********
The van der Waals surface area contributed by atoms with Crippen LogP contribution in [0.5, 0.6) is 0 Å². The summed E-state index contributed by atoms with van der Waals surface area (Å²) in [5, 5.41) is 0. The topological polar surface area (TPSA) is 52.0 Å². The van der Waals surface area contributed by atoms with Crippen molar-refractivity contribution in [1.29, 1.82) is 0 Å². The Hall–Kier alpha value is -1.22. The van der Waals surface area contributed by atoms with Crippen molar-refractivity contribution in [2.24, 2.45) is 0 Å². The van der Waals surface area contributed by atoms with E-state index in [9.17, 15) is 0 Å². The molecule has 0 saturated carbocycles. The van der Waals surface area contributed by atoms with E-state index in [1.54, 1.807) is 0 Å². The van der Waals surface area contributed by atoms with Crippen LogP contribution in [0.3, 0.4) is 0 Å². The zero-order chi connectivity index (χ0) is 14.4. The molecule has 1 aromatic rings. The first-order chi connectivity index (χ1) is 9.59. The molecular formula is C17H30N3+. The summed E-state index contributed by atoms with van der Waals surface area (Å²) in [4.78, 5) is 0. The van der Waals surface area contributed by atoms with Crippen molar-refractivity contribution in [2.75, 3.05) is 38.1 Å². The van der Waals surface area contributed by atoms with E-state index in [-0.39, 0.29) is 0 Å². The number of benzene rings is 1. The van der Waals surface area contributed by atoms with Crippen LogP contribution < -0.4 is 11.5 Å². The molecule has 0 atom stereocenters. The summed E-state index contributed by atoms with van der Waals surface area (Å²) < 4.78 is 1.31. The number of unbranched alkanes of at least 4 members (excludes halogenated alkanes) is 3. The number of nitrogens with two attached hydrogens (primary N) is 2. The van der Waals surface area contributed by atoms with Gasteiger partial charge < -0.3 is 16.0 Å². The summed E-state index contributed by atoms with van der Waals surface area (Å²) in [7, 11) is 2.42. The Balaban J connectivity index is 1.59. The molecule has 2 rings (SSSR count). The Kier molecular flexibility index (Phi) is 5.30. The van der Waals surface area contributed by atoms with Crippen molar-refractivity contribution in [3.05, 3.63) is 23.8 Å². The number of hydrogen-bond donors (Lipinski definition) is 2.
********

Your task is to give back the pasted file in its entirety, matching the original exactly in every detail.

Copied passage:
The van der Waals surface area contributed by atoms with Crippen LogP contribution in [0.5, 0.6) is 0 Å². The summed E-state index contributed by atoms with van der Waals surface area (Å²) in [5, 5.41) is 0. The topological polar surface area (TPSA) is 52.0 Å². The van der Waals surface area contributed by atoms with Crippen molar-refractivity contribution in [1.29, 1.82) is 0 Å². The Hall–Kier alpha value is -1.22. The van der Waals surface area contributed by atoms with Crippen molar-refractivity contribution in [2.24, 2.45) is 0 Å². The van der Waals surface area contributed by atoms with E-state index in [9.17, 15) is 0 Å². The molecule has 0 saturated carbocycles. The van der Waals surface area contributed by atoms with E-state index in [1.54, 1.807) is 0 Å². The van der Waals surface area contributed by atoms with Crippen LogP contribution in [0.3, 0.4) is 0 Å². The zero-order chi connectivity index (χ0) is 14.4. The molecule has 1 aromatic rings. The first-order chi connectivity index (χ1) is 9.59. The molecular formula is C17H30N3+. The summed E-state index contributed by atoms with van der Waals surface area (Å²) in [4.78, 5) is 0. The van der Waals surface area contributed by atoms with Crippen molar-refractivity contribution in [2.75, 3.05) is 38.1 Å². The van der Waals surface area contributed by atoms with E-state index in [-0.39, 0.29) is 0 Å². The number of benzene rings is 1. The van der Waals surface area contributed by atoms with Crippen LogP contribution < -0.4 is 11.5 Å². The molecule has 0 atom stereocenters. The summed E-state index contributed by atoms with van der Waals surface area (Å²) < 4.78 is 1.31. The number of unbranched alkanes of at least 4 members (excludes halogenated alkanes) is 3. The number of nitrogens with two attached hydrogens (primary N) is 2. The van der Waals surface area contributed by atoms with Gasteiger partial charge < -0.3 is 16.0 Å². The summed E-state index contributed by atoms with van der Waals surface area (Å²) in [7, 11) is 2.42. The Balaban J connectivity index is 1.59. The molecule has 2 rings (SSSR count). The Kier molecular flexibility index (Phi) is 5.30. The van der Waals surface area contributed by atoms with Crippen molar-refractivity contribution in [3.05, 3.63) is 23.8 Å². The number of hydrogen-bond donors (Lipinski definition) is 2.